The recent Report from the Massachusetts Access to Justice Commission includes, in addition to many achievements and interesting ideas, a fascinating statistic about social workers in nonlawyer roles.
The Third Commission, through its Social Services Committee, continued to focus on how advocates at social services agencies and nonprofits serve as legal advocates for their clients. This past July, the Committee surveyed over 500 social service agency workers regarding their role in providing assistance to consumers regarding legal situations, with several interesting findings:
- The vast majority of surveyed workers (80+%) have answered their client’s legal questions;
- Workers lack overall knowledge of existing legal resources and legal websites. For example, fewer than 50% of respondents used the masslegalhelp.org website;
- Fewer than 40% of workers knew which legal service program served their area; and
- Workers have a great interest and need for additional information and training.
In October 2015, the committee convened a meeting of social service workers and legal service advocates to discuss the findings and to recommend next steps to the Third Commission. While seven recommendations were ultimately made to the Third Commission, the Committee focused initially on creating a website for social service workers. This proposed website – called, for now, the “helphub” – would be designed to educate and assist social service workers and to empower them to provide their clients with the legal information they need. This website would give links to other existing legal resources and websites (as opposed to providing such content itself) and would also have a “live chat” feature whereby, optimally, social service workers could ask lawyers questions and get real-time answers. Rosie’s Place has offered funding for a prototype website.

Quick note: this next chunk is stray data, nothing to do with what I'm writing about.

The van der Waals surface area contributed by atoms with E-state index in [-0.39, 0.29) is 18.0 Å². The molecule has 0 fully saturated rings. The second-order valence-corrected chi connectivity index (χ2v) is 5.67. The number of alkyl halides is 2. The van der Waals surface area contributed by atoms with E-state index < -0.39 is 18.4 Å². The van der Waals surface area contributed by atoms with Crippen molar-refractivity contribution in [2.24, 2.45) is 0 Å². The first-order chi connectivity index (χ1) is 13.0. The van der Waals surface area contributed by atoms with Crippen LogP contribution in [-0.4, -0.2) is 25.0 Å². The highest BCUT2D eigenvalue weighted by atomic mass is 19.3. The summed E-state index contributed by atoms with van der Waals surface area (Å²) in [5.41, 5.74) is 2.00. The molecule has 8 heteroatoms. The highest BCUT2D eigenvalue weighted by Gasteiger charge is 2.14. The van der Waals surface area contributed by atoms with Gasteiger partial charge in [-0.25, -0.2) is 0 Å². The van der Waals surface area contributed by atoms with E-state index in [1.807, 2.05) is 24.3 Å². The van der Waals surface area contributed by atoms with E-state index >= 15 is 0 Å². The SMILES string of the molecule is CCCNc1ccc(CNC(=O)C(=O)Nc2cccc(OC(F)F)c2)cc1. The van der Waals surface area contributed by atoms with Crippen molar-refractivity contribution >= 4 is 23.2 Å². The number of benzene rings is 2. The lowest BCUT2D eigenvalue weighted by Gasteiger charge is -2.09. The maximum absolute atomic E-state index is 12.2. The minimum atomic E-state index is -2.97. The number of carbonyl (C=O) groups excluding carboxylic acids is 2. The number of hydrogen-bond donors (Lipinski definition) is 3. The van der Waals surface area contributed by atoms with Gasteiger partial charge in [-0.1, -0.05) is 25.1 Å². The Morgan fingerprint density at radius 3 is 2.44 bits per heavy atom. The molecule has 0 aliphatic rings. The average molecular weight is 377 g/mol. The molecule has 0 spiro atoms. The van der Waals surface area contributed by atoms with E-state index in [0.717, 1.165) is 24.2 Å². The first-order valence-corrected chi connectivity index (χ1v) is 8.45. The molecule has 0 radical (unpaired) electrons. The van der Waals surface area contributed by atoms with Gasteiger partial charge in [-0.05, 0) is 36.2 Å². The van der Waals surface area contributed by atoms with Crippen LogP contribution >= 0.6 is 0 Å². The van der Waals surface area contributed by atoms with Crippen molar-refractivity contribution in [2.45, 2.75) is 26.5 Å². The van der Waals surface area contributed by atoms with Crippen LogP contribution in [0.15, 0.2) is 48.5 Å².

That speaks for itself. A few observations.
There appears to be no worry (as indeed there should not be) about social workers acting inappropriately in terms of providing legal information.
I am not clear about the relationship of prior content to the new website. While I agree that full use of exiting content makes sense. It is far from clear to me, however, that the website would not be far stronger with some content that reflects the special characteristics and capabilities of social workers. Missing this opportunity would be a major mistake.
Similarly, its worth exploring what more social workers can do in terms of helping with information, that others without such qualifications can not necessarily do. These issues are somewhat explored in the paper on nonlawyer practice that David Udell and I wrote.